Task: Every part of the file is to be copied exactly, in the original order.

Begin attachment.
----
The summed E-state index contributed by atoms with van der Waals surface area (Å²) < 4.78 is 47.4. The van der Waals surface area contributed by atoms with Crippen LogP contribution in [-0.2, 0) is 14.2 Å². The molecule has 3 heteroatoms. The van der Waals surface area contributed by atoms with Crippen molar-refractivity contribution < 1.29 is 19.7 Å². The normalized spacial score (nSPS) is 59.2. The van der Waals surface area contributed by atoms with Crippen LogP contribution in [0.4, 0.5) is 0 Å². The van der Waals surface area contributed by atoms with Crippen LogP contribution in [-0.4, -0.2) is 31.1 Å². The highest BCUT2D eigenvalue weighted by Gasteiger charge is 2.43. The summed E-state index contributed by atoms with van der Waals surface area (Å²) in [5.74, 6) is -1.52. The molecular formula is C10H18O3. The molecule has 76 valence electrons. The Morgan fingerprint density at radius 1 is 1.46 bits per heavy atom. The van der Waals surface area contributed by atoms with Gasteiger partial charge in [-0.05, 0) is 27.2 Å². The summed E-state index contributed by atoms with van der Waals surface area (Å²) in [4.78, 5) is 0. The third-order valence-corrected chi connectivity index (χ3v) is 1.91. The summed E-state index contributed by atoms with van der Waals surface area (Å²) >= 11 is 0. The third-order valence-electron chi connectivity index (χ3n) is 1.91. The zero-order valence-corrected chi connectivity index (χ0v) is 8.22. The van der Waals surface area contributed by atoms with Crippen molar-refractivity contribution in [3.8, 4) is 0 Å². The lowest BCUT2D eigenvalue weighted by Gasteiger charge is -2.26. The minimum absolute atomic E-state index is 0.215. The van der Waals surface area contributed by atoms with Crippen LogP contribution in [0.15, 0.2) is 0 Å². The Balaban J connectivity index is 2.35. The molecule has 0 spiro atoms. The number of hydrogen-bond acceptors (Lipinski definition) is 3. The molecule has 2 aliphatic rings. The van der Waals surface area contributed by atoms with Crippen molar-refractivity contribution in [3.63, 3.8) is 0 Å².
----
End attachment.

The summed E-state index contributed by atoms with van der Waals surface area (Å²) < 4.78 is 47.4. The van der Waals surface area contributed by atoms with Crippen LogP contribution in [-0.2, 0) is 14.2 Å². The molecule has 3 heteroatoms. The van der Waals surface area contributed by atoms with Crippen molar-refractivity contribution < 1.29 is 19.7 Å². The normalized spacial score (nSPS) is 59.2. The van der Waals surface area contributed by atoms with Crippen LogP contribution in [0.4, 0.5) is 0 Å². The van der Waals surface area contributed by atoms with Crippen LogP contribution in [-0.4, -0.2) is 31.1 Å². The highest BCUT2D eigenvalue weighted by Gasteiger charge is 2.43. The summed E-state index contributed by atoms with van der Waals surface area (Å²) in [5.74, 6) is -1.52. The molecular formula is C10H18O3. The molecule has 76 valence electrons. The Morgan fingerprint density at radius 1 is 1.46 bits per heavy atom. The van der Waals surface area contributed by atoms with Gasteiger partial charge in [-0.05, 0) is 27.2 Å². The summed E-state index contributed by atoms with van der Waals surface area (Å²) in [4.78, 5) is 0. The third-order valence-corrected chi connectivity index (χ3v) is 1.91. The summed E-state index contributed by atoms with van der Waals surface area (Å²) >= 11 is 0. The third-order valence-electron chi connectivity index (χ3n) is 1.91. The zero-order valence-corrected chi connectivity index (χ0v) is 8.22. The van der Waals surface area contributed by atoms with Crippen molar-refractivity contribution in [3.8, 4) is 0 Å². The lowest BCUT2D eigenvalue weighted by Gasteiger charge is -2.26. The minimum absolute atomic E-state index is 0.215. The van der Waals surface area contributed by atoms with Crippen LogP contribution in [0.15, 0.2) is 0 Å². The Balaban J connectivity index is 2.35. The molecule has 0 spiro atoms. The number of hydrogen-bond acceptors (Lipinski definition) is 3. The molecule has 2 aliphatic rings. The van der Waals surface area contributed by atoms with Crippen molar-refractivity contribution in [3.63, 3.8) is 0 Å².